Live music, skateboarding clinics, a community market & more — and everything is free and open to the public.
Have you ever been somewhere you could discover community artists, observe a cooking presentation, celebrate the launch of a local magazine, attend a D.R.A.M. concert, go for a photography walk and participate in an all-girls skate clinic—all in the same place? I haven’t. But between September 21 to 23, we both can. Because House of Vans is popping up at Toronto’s The Bentway for the weekend, and everyone is invited.
House of Vans—described as “a place where imagination lets loose over concrete bowls, art installations, workshops and concert stages”—is where “Off the Wall” lives. I always thought Vans’ omnipresent “Off the Wall” slogan was a clever way to characterize the life of a rubber-soled, canvas shoe when it leaves the West49 wall—but the brand keeps it broader than that. And more articulate. “Vans mission is to enable creative expression, whether it’s through skateboarding, art, music or street culture,” says Alex Auchu, Marketing Manager at Vans Canada, “That’s what we do. That’s we stand for.”
This ethos of self expression is something that House of Vans has taken across the globe. There are permanent locations in Brooklyn, Chicago and London, and pop-ups that happen everywhere from Hong Kong to Calgary, Alberta. Wherever they are, House of Vans is reacting to its surroundings. “In each city we go to, our role is to fuel the creative community,” Auchu says, sharing how local photographers, skateboarders and musicians get involved. The most obvious example is the The Community Market, where Auchu explains that House of Vans “partners with up-in-coming creatives in the area and support their craft by giving them platform that offers exposure, but also a place to sell their products.”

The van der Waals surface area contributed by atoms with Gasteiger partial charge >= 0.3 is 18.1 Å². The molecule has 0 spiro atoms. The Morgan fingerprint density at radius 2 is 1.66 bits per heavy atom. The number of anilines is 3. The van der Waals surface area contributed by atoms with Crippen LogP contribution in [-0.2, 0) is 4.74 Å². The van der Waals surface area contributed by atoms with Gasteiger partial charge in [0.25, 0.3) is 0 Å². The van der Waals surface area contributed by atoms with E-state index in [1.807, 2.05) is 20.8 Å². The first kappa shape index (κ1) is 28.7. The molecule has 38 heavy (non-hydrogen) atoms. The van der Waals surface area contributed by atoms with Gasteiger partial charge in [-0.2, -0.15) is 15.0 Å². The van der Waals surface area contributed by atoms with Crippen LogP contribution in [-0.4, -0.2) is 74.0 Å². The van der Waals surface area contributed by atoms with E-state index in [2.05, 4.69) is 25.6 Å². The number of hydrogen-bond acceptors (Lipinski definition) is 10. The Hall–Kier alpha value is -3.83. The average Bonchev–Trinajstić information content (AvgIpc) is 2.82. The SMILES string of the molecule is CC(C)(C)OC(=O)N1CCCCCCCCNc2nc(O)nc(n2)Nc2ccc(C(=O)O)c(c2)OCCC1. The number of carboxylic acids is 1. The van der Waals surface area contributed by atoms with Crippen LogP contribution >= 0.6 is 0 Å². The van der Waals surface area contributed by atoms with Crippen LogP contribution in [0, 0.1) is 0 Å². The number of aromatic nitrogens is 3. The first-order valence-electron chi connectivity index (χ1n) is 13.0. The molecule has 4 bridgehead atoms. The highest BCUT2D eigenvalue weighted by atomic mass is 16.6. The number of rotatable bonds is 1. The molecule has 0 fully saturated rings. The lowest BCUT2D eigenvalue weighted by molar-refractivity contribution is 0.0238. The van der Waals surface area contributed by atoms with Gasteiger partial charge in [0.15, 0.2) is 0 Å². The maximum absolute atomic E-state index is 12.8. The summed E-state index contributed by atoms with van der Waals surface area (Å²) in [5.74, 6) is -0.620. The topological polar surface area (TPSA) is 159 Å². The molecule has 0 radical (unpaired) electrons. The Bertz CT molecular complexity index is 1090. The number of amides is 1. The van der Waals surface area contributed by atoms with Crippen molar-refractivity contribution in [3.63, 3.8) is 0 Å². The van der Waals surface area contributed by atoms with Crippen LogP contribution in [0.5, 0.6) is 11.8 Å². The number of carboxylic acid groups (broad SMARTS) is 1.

There’s one thing you’ll notice isn’t for sale when you visit House of Vans: Vans. “We don’t sell any Vans products at House of Vans,” Auchu explains, “Everything is free. The only people allowed to sell products are people in the community market.” (And when they say everything is free, they actually mean it. At the House of Vans in Chicago, where I attended a Wolf Parade concert earlier this year, even the band merch and posters were free. Even the BEER was free.)
There’s another thing you’ll notice when you head to the Bentway this weekend: diversity. Vans are a brand of shoes that just about everyone wears, and this is reflective their programming. “The loyalists—my generation—we love Vans for a reason,” Auchu says when I ask who specifically House of Vans is for, “And I think maybe the younger generation loves Vans for something different. But it’s all around creative expression. Whether your 15-years-old, or 41-years-old like myself, there’s something to enjoy at House of Vans.”
So whether you’re a Vans-wearing father of six who loves cooking and curating art or a preteen girl who’s eager to shred some deck—or pretty much anything in-between—here’s what you have to look forward to at House of Vans Toronto this weekend.